Female elk learn to avoid hunters as they get older, making them virtually "bulletproof" to human predators, research from the University of Alberta study suggests.

The study, led by Edmonton conservationist Mark Boyce, examined elk in a 46,000-square-kilometre range stretching across southwestern Alberta into southeastern B.C.

"Elk learn to become shy as they get older," said Boyce in a statement. "The magic number is 10. After this age threshold, female elk become almost bulletproof, virtually invulnerable to hunting."

Older and wiser

Using radio collars, a team of researchers studied the movement of herds during hunting seasons between 2007 and 2012. It was clear that the cow elk of the herd get wise to the benefits of being gun shy, Boyce said.

The study demonstrates that elk can learn from the mistakes of others. Researchers believe both females and males could become savvy to hunters, but cow elk made for a better study group.

"In the males, the ones with certain behaviour all get shot, so the survivors all had different personalities. There is a selection there," said ecologist Henrik Thurfjell, a former postdoctoral fellow at the University of Alberta who took part in the research. 

"But in the female, we couldn't show that. When we started digging into the data, we learned that they changed behaviour over time so they actually learned something.

"There are a lot of males shot, so we can't really test their learning." 

Cows alter behaviour

At about 10 years of age, the cow elk monitored in the study began to change their behaviour during regular hunting seasons.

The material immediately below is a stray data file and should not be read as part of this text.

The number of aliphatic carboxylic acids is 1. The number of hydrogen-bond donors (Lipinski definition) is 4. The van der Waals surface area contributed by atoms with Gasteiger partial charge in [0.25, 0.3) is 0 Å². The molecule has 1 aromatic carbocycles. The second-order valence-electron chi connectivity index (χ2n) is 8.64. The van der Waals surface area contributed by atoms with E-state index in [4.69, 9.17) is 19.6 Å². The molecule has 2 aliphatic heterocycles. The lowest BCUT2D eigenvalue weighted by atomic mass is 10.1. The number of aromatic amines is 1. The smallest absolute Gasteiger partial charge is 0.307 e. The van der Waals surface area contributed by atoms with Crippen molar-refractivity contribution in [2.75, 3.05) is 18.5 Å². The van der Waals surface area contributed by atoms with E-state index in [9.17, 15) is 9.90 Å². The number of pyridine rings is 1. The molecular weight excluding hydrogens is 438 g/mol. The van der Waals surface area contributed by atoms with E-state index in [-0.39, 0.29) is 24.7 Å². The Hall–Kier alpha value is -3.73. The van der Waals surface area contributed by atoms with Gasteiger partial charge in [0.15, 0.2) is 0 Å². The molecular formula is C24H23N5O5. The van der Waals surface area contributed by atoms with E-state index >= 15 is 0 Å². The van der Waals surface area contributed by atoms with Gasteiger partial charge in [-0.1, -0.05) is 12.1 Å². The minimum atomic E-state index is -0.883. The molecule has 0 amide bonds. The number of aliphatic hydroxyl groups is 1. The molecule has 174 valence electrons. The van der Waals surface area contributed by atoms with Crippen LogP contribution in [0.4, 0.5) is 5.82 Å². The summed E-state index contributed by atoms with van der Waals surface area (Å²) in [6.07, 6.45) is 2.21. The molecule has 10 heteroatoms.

These animals would cover less ground, and remain in densely wooded and steep, rocky areas where human predators were less likely to venture.

And the animals that survive become even better at avoiding hunters each year, said Thurfjell.

They became more restrictive in their travel across the range during each subsequent hunting season. The reaction is not genetic, said Thurfjell.

Instead, the animals are learning from the mistakes of other animals which fallen prey to people.

"They become more savvy and know how to utilize the landscape and graze in low risk areas," said Thurfjell. "That we get such an effect of learning toward humans is pretty surprising.

"I was pretty sure they had some ability to learn because most animals do. But this is quite advanced, which is pretty cool."

The study has implications for wildlife protection programs, and challenges assumptions that hunters have significant impact on the demographics of elk herds, Thurfjell said. 

Their research shows that social learning, not just natural selection or selection by hunting, plays a role in elk survival.

"There are several reasons to choose elk as a study animal," said Thurfjell. "They are a species that can cause conflict.

"It really matters to people what happens with an elk population. It matters to farmers, it matters to hunters and it matters to other species, so they are quite important."

The peer-reviewed paper was published Wednesday in journal PLOS One.